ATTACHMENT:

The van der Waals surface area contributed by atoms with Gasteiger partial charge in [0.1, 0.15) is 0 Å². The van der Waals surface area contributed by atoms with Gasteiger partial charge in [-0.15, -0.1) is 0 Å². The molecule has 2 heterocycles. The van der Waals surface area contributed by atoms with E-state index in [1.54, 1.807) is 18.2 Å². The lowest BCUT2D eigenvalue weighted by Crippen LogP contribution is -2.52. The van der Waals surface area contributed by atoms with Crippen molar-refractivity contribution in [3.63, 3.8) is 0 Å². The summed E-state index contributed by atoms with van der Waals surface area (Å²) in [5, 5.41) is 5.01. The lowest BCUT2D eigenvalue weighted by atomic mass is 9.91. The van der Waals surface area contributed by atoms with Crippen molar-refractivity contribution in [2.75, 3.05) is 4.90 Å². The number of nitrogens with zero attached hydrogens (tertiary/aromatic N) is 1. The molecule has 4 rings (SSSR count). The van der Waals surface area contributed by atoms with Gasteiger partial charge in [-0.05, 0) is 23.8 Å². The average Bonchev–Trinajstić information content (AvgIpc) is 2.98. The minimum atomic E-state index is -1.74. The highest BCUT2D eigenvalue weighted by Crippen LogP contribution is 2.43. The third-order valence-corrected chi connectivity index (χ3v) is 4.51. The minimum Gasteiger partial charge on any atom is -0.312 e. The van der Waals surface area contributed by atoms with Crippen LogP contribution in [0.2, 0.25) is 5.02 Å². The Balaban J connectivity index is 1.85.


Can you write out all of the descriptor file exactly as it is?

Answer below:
The van der Waals surface area contributed by atoms with Gasteiger partial charge in [0.1, 0.15) is 0 Å². The van der Waals surface area contributed by atoms with Gasteiger partial charge in [-0.15, -0.1) is 0 Å². The molecule has 2 heterocycles. The van der Waals surface area contributed by atoms with E-state index in [1.54, 1.807) is 18.2 Å². The lowest BCUT2D eigenvalue weighted by Crippen LogP contribution is -2.52. The van der Waals surface area contributed by atoms with Crippen molar-refractivity contribution in [3.63, 3.8) is 0 Å². The summed E-state index contributed by atoms with van der Waals surface area (Å²) in [5, 5.41) is 5.01. The lowest BCUT2D eigenvalue weighted by atomic mass is 9.91. The van der Waals surface area contributed by atoms with Crippen molar-refractivity contribution in [2.75, 3.05) is 4.90 Å². The number of nitrogens with zero attached hydrogens (tertiary/aromatic N) is 1. The molecule has 4 rings (SSSR count). The van der Waals surface area contributed by atoms with Gasteiger partial charge in [-0.05, 0) is 23.8 Å². The average Bonchev–Trinajstić information content (AvgIpc) is 2.98. The minimum atomic E-state index is -1.74. The highest BCUT2D eigenvalue weighted by Crippen LogP contribution is 2.43. The third-order valence-corrected chi connectivity index (χ3v) is 4.51. The minimum Gasteiger partial charge on any atom is -0.312 e. The van der Waals surface area contributed by atoms with Crippen LogP contribution in [0.2, 0.25) is 5.02 Å². The Balaban J connectivity index is 1.85.